Why did 2500 sheep cross the road?

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Boise, Idaho: Why did 2500 sheep cross the road? Not only because the grass was greener on the other side, but also for bush fire management.

In Idaho, it’s not unusual to see ranchers moving a bleating herd of sheep up to higher elevation at this time of year. But 2500 woolly beasts trotting across a highway earlier this week was the largest turnout that Steve Stuebner, spokesman for the Idaho Rangeland Resources Commission, has seen in 15 years. The sight brought a crowd of 300 onlookers.

The sheep cross state Highway 55 near Eagle, Idaho, this week.Credit: KTVB-TV/AP

“It’s a novelty. Maybe they’ve never seen anything like that before, but it’s real typical in Idaho,” Stuebner told KTVB-TV.

“When you’re out in rural parts of Idaho in the spring and summer, or fall, you could run into a cattle drive or a sheep drive.”

Curious onlookers lined the road as the animals sheepishly entered the highway, guided by ranchers and steered by sheepdogs. They travelled up the road a bit, the fluffy white herd obscuring the yellow-painted centre line amid a chorus of “baas” and the lead ewe’s jangling bell.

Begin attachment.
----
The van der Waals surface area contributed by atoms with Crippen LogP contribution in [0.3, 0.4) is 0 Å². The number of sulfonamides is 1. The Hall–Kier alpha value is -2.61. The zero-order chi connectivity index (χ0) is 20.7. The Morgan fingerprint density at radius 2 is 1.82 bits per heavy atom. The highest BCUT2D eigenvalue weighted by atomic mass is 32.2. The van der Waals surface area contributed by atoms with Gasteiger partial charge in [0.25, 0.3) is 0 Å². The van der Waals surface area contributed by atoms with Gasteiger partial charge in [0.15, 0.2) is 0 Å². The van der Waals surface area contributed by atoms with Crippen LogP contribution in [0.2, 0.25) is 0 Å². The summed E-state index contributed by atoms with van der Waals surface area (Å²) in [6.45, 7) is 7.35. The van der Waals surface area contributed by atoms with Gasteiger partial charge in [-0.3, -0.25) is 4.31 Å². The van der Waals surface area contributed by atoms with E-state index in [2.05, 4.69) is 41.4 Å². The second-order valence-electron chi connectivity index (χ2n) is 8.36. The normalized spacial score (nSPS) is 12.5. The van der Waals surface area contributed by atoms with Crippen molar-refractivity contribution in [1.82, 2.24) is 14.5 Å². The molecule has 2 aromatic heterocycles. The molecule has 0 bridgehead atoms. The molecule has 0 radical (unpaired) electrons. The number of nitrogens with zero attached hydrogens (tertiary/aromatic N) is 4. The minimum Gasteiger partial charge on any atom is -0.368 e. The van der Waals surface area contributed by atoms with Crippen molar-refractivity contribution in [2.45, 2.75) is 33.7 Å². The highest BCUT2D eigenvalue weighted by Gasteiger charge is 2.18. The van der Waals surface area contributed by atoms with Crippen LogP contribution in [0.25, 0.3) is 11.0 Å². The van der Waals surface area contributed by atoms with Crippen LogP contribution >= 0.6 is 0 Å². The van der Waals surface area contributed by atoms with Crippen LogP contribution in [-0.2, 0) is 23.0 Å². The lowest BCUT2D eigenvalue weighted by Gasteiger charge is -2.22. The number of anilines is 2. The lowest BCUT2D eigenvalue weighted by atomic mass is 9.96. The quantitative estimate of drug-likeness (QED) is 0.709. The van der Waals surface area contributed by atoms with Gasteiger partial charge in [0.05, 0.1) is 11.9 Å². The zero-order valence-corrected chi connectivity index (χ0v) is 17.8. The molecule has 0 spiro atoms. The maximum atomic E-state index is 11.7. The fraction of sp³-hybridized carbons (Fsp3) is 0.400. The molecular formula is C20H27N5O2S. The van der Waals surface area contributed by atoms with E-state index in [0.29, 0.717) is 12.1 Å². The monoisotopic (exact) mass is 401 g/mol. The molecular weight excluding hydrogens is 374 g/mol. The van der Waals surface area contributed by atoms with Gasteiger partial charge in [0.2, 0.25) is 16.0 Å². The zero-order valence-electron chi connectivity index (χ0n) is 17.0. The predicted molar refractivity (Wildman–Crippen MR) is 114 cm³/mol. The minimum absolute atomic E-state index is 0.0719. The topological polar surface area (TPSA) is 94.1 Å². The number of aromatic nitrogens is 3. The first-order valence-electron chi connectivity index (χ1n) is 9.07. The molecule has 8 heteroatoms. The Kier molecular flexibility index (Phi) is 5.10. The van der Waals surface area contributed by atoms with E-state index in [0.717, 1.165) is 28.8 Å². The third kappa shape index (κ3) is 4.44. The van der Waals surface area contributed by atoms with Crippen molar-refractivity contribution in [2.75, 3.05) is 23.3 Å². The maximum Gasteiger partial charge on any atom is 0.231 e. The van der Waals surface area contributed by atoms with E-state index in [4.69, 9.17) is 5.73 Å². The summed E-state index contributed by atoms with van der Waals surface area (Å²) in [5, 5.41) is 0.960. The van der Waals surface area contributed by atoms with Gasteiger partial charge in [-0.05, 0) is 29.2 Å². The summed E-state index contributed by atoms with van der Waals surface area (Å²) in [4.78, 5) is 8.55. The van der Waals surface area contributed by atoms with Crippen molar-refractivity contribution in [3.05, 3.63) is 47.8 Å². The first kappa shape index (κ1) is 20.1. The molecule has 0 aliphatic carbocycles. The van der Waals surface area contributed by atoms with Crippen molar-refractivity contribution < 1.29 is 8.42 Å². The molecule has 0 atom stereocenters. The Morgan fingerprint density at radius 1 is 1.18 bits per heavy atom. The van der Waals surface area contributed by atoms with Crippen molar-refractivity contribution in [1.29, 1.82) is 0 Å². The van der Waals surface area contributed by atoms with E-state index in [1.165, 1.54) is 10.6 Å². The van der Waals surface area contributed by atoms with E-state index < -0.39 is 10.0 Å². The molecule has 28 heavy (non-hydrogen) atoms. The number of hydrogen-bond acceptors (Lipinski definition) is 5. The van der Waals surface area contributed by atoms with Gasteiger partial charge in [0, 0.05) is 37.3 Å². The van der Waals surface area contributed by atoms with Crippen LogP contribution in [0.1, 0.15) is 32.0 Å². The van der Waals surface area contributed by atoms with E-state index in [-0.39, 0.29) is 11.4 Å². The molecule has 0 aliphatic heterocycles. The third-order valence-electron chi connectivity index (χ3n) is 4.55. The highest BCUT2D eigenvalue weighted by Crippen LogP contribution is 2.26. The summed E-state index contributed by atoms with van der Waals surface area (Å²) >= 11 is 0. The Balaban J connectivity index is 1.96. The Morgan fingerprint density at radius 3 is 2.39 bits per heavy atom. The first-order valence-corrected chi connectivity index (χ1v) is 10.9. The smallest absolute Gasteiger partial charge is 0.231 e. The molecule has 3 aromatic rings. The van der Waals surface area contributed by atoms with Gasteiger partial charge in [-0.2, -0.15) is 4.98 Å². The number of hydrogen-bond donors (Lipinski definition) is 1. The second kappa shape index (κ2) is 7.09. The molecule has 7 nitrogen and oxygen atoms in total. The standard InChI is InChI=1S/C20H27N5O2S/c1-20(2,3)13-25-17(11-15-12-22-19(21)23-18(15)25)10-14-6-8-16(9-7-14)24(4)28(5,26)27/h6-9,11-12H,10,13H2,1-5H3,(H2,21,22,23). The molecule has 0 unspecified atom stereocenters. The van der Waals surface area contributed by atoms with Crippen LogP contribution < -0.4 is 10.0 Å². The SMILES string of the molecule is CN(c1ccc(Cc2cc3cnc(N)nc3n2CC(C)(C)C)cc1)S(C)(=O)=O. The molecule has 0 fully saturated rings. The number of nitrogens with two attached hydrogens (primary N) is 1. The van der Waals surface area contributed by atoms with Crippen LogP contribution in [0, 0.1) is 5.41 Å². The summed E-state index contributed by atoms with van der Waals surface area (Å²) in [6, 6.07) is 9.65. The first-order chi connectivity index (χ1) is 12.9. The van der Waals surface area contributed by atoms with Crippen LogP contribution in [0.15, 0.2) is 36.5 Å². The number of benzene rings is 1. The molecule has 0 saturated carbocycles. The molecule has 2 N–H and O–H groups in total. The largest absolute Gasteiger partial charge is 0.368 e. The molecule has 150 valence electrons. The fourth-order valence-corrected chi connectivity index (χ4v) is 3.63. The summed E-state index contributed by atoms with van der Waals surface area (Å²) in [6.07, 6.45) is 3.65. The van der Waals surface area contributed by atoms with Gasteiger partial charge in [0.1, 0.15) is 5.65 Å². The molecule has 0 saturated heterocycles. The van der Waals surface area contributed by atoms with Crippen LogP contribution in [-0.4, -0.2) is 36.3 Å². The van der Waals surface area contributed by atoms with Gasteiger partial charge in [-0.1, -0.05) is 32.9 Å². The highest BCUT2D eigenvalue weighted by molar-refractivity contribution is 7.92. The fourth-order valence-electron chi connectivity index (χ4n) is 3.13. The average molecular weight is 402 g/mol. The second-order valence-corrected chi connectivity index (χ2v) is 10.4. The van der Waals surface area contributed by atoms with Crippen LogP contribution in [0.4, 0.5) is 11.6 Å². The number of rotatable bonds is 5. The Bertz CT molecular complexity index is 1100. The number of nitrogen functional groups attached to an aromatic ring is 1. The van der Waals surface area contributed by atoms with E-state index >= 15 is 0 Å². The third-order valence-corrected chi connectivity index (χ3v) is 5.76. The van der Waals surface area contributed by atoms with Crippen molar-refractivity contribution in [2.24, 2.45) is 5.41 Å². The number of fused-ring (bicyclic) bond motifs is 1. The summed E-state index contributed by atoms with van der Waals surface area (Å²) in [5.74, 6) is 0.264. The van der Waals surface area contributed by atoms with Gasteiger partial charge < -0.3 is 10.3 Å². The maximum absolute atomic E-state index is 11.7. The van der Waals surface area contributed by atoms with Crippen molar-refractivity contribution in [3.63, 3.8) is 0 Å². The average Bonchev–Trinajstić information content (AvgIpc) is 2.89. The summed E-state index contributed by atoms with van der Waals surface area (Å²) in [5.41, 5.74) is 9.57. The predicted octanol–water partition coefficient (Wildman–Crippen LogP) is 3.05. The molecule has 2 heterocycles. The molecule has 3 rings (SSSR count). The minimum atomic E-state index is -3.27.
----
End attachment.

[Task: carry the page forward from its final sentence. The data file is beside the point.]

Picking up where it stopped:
Leaving the open road behind, they will journey through the sagebrush-dotted foothills for a few weeks to their northern summer home in the Boise National Forest.

The sheep move along state Highway 55 to cross the road near Eagle, Idaho.Credit: KTVB-TV/AP

This trip up to higher elevations is a tradition dating back about 100 years, the Boise-area TV station reported, and having the sheep graze in the forest helps prevent fires and invigorates plant growth.

The ovine spectacle will return when the sheep are brought back down again in the autumn.


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